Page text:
Is Microsoft fulfilling its antitrust settlements?

Out-Law News | 25 Jan 2006 | 12:30 pm | 1 min. read

Microsoft found itself trying to placate both EU and US authorities this week over its compliance with their respective antitrust rulings. The European Commission has threatened daily fines while a US report highlights delays in a monitoring project.

The European Commission's impatience follows its March 2004 finding that Microsoft broke competition law by leveraging its near monopoly in the market for PC operating systems onto the markets for work group server operating systems and for media players.

The Commission imposed a fine, ordered Microsoft to offer an alternative stripped-down version of Windows, and ordered the firm to publish some of its interfaces, so that competitors could make their products interoperable with Windows.

Microsoft has paid the fine and produced the alternative Windows version, but has been slow to produce what the Commission sees as adequate interoperability information.

In December, the European Commission finally set Microsoft a deadline of 25th January by which to supply "adequate information about its server programs". Failure to do this, said the Commission, would result in daily fines of $2 million, backdated to the original deadline of 15th December.

Over the last few weeks, Microsoft has been calling for more time in which to respond to the Commission’s concerns over the information already supplied. As a result, the Commission yesterday agreed to extend the deadline to 15th February.

Meantime, Microsoft has faced criticism from the US administration, over delays in meeting the requirements of its 2002 antitrust settlement.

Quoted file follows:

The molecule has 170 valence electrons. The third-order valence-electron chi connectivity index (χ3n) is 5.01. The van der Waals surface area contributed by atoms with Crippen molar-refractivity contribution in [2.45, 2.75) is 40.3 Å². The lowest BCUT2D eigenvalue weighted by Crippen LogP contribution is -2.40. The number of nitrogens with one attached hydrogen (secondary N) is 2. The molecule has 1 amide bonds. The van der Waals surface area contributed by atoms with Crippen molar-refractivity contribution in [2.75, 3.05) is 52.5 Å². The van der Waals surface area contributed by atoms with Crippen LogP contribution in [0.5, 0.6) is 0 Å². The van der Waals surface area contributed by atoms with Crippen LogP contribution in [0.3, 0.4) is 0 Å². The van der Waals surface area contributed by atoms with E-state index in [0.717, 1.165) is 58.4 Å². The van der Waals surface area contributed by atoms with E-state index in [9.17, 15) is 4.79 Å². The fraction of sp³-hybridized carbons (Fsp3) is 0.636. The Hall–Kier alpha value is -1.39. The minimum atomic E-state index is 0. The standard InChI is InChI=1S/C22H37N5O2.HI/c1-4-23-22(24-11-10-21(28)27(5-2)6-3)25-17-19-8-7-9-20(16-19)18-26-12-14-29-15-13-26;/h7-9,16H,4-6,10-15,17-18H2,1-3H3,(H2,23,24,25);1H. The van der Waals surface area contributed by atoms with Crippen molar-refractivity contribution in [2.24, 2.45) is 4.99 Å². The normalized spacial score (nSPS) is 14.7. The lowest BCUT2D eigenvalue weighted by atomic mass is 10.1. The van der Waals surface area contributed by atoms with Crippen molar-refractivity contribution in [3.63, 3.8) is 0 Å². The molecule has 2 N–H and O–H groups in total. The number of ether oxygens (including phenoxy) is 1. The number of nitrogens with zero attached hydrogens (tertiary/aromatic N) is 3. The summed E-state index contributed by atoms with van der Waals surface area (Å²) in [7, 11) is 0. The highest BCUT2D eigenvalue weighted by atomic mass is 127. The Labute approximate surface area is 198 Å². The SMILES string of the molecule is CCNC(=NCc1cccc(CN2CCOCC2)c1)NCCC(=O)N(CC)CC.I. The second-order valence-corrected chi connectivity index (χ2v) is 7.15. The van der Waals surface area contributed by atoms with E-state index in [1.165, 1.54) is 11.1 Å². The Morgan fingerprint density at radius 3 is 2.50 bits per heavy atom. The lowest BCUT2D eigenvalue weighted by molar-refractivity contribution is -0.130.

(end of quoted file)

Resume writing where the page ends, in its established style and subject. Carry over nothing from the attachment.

Originally brought by the Department of Justice and 20 states, the US antitrust action was largely settled in 2002 when Microsoft, the Justice Department and several states signed a judicially-approved settlement.

As part of the settlement, Microsoft is monitored for compliance with the agreement, and six-monthly joint status reports are presented to District Judge Colleen Kollar-Kotelly for her consideration.

The last of these highlighted problems faced by Microsoft in implementing a protocol analyser project. The project, code-named “Troika”, is intended to improve the accuracy of technical documentation provided to licensees under the settlement.

To monitor the progress of the implementation, it was proposed that monthly reports on this specific point would be filed with the court. The first of these was published on 17th January, revealing that, according to US prosecutors, “Since approximately mid-November, Microsoft has fallen significantly behind in responding to technical documentation issues submitted by the [Technical Committee]”.

Prosecutors called for a dramatic increase in resources in order to bring the process back on track.